10 Roof Goofs and How to Fix Them
Installation mistakes are often to blame for leaky roofs. Roofer Stephen Hazlett shows how to repair these problems—or avoid them altogether.
Synopsis: Surprisingly, it is not damage from wear and tear that causes most roof leaks but mistakes made during installation or reroofing. This article uses photos and drawings to illustrate what those mistakes are and what you can do about them. The advice is helpful whether you are trying to fix a leak or simply installing a new roof that you hope won’t leak.
As a roofer, I’m frequently called to solve the mysteries of leaky roofs. Surprisingly, it is not damage from wear and tear that causes most roof leaks but mistakes made during installation or reroofing. Some of these mistakes are impractical to repair after the fact. Others are repairable even years after the original installation.
When customers call about a leaky roof, they often have a good idea of where the leak is coming from. Regardless, I start my investigation with a few questions. How long has the roof been leaking? Has it leaked in that area before? How old is the roof?
If the leak has been appearing on and off for years, the problem is likely poor design or poor material choices. If the roof is 20 years old, it just may be worn out. If it is new (two to three years old), the problem is most likely faulty installation.
I first ask to see the water damage inside the house. I try to determine if the leak is even coming from the roof. What appears to be a leaky roof is sometimes a problem with siding or windows.
After I look inside the house, I go to the rooftop, where I usually can narrow the potentially leaky area to a 12-ft. radius around the damage inside. I examine the shingles. If they are in good shape, I look for punctures from nail pops or tree limbs, then check exposed fasteners. Poorly installed plumbing vent stacks, cable-wire guides, and satellite-dish mounts are always suspects on a leaky roof.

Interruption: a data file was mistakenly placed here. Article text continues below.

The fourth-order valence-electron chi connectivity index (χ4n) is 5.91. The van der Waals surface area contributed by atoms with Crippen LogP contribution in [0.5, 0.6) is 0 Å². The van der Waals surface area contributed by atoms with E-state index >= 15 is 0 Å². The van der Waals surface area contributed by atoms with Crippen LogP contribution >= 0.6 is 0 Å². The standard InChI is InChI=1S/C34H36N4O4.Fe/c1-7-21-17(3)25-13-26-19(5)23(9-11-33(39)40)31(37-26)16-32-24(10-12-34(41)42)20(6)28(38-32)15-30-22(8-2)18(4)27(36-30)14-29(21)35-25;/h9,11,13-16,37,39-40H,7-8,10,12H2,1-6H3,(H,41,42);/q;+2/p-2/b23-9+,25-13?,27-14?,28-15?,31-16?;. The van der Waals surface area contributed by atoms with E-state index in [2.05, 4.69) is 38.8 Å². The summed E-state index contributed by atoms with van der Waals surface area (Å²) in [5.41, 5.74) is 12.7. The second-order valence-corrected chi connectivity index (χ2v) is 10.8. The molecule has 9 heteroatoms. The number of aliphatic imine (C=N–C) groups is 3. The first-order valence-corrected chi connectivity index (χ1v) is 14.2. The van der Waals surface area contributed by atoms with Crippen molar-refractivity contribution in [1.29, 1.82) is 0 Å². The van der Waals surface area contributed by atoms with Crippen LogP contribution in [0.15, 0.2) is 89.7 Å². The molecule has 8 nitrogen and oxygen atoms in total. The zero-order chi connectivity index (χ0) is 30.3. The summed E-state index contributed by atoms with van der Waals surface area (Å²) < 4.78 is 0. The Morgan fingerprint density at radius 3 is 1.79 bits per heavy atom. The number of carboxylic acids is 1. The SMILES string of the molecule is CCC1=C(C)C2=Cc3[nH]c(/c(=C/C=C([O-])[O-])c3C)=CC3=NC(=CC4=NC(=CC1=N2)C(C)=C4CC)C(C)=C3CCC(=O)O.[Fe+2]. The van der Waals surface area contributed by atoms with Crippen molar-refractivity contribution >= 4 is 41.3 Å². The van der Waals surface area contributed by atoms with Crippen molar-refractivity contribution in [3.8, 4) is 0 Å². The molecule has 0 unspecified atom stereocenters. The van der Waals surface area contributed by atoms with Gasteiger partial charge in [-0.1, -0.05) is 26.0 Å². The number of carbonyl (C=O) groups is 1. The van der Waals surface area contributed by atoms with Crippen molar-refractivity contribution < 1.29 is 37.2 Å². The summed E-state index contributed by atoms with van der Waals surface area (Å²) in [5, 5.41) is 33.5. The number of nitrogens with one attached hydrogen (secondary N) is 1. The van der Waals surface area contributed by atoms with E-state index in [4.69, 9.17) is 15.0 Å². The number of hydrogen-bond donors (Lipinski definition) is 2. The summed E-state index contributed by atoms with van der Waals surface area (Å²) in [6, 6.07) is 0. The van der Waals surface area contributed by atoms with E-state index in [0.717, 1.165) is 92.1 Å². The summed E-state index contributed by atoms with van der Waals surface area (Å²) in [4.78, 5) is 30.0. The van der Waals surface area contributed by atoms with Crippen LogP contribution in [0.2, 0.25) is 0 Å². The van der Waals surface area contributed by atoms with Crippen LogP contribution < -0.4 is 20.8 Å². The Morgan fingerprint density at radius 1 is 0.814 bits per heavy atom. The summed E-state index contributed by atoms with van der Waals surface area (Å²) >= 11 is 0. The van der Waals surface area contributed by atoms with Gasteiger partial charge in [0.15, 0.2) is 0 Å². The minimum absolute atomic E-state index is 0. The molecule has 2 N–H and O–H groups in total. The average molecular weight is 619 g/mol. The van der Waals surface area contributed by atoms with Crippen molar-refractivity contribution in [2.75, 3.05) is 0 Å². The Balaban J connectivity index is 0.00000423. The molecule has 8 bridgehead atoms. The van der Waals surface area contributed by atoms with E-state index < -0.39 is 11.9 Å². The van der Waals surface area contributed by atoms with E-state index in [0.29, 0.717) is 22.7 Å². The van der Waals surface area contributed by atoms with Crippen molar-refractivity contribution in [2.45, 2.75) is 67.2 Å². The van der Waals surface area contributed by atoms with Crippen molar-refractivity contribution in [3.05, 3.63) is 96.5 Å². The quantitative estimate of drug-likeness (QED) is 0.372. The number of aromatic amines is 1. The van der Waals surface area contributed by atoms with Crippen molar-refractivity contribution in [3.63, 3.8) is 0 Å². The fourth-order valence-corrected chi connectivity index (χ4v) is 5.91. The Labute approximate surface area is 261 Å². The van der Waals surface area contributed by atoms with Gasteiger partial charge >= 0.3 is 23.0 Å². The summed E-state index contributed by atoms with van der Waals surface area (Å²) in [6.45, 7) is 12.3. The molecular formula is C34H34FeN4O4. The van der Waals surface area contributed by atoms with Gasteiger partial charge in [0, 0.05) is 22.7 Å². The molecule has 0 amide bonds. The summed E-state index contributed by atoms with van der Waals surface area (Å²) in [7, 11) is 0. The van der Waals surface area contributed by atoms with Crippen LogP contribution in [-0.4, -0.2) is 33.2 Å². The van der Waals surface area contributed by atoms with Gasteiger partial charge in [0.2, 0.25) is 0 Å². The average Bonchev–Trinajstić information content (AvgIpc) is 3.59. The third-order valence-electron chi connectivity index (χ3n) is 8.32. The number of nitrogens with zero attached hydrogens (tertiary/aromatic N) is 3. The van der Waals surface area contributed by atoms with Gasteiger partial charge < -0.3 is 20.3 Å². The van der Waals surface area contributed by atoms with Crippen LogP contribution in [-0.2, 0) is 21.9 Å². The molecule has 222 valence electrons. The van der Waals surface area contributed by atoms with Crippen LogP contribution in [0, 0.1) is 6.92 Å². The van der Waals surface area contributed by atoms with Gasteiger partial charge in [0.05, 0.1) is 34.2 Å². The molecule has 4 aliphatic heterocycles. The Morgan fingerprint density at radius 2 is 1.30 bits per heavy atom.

If I still haven’t found the source of the leak, I look at the step flashing against sidewalls and chimney flashings. I also inspect all valleys. A valley is susceptible to leaks, and it’s one place where I won’t do repairs. If I find problems in a valley, I replace the entire valley.
1. Poorly Fastened Sheathing
Sloppy deck installation on new roofs and poorly prepared decks on reroof jobs are among the most common problems I investigate. Poorly fastened sheathing curls along the edges, absorbs water, and swells. This movement causes the nails to pop out. Loose nails puncture the shingles and cause leaks. Tracking down the offending nail is often harder than the repair itself. Once I find and remove the loose nail, I replace the damaged shingle. Nail pops are to be expected over time. On an older roof, they are not a big concern. On a new roof, however, nail pops are a sign of a sloppy installation and frequently are followed by more problems.
2. Misaligned Starter Courses
It’s surprising how often I see leaks because the butt joints between starter-course shingles line up perfectly with the joints between first-course shingles. This layout translates into a leak every 3 ft. along the bottom edge of a roof and will cause the rafter tails, wall sheathing, top plates, and drywall to get wet and rot. If the sheathing is not damaged, the repair is simple: Pull out a few nails, and slip a 5-in. by 7-in. piece of aluminum flashing between the starter course and the first course to cover the exposed joints. You can fasten the flashing with a single nail or with a bead of caulk between the flashing and the starter course and another bead between the flashing and the first course. If the sheathing is damaged, I remove several courses of shingles, replace the damaged wood, and install waterproof membrane with a properly aligned starter course.
3. Lazy Nailing
If shingles are not fastened properly, the wind can get under them, lift up the edges, and give water an easy path into the roof. Examples of lazy nailing include too few fasteners; fasteners placed too high or too low on the shingle; staples shot in vertically instead of horizontally; and not storm nailing where required (six nails per shingle in high-wind areas). Always follow the nailing guidelines on the shingle wrappers, and storm-nail shingles on all roofs in high-wind areas or on roofs steeper than 10-in-12 pitch.